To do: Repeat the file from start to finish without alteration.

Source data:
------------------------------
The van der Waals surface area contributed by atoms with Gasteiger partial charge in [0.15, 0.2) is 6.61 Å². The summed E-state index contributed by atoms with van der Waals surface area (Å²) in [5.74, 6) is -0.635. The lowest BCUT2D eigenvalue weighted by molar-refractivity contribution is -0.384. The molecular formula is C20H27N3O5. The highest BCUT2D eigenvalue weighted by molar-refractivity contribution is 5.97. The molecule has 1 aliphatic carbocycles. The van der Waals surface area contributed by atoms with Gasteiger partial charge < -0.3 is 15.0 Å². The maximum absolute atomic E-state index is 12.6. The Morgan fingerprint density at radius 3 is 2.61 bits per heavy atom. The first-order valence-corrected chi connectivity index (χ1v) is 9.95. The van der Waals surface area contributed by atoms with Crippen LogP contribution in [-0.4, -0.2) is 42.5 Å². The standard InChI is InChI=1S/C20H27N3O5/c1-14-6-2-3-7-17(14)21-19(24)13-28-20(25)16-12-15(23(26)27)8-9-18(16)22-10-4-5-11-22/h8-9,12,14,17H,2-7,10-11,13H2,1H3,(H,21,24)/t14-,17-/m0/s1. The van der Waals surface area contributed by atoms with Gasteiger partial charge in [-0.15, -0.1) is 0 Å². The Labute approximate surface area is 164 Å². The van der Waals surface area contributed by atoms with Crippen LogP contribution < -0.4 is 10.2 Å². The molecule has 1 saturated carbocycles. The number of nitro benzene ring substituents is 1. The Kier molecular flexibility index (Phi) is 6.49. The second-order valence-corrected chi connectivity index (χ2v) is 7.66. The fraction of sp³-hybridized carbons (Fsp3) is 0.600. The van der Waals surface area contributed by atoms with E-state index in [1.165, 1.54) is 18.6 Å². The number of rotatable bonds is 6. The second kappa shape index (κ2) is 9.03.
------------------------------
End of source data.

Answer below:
The van der Waals surface area contributed by atoms with Gasteiger partial charge in [0.15, 0.2) is 6.61 Å². The summed E-state index contributed by atoms with van der Waals surface area (Å²) in [5.74, 6) is -0.635. The lowest BCUT2D eigenvalue weighted by molar-refractivity contribution is -0.384. The molecular formula is C20H27N3O5. The highest BCUT2D eigenvalue weighted by molar-refractivity contribution is 5.97. The molecule has 1 aliphatic carbocycles. The van der Waals surface area contributed by atoms with Gasteiger partial charge < -0.3 is 15.0 Å². The maximum absolute atomic E-state index is 12.6. The Morgan fingerprint density at radius 3 is 2.61 bits per heavy atom. The first-order valence-corrected chi connectivity index (χ1v) is 9.95. The van der Waals surface area contributed by atoms with Crippen LogP contribution in [-0.4, -0.2) is 42.5 Å². The standard InChI is InChI=1S/C20H27N3O5/c1-14-6-2-3-7-17(14)21-19(24)13-28-20(25)16-12-15(23(26)27)8-9-18(16)22-10-4-5-11-22/h8-9,12,14,17H,2-7,10-11,13H2,1H3,(H,21,24)/t14-,17-/m0/s1. The van der Waals surface area contributed by atoms with Gasteiger partial charge in [-0.15, -0.1) is 0 Å². The Labute approximate surface area is 164 Å². The van der Waals surface area contributed by atoms with Crippen LogP contribution < -0.4 is 10.2 Å². The molecule has 1 saturated carbocycles. The number of nitro benzene ring substituents is 1. The Kier molecular flexibility index (Phi) is 6.49. The second-order valence-corrected chi connectivity index (χ2v) is 7.66. The fraction of sp³-hybridized carbons (Fsp3) is 0.600. The van der Waals surface area contributed by atoms with E-state index in [1.165, 1.54) is 18.6 Å². The number of rotatable bonds is 6. The second kappa shape index (κ2) is 9.03.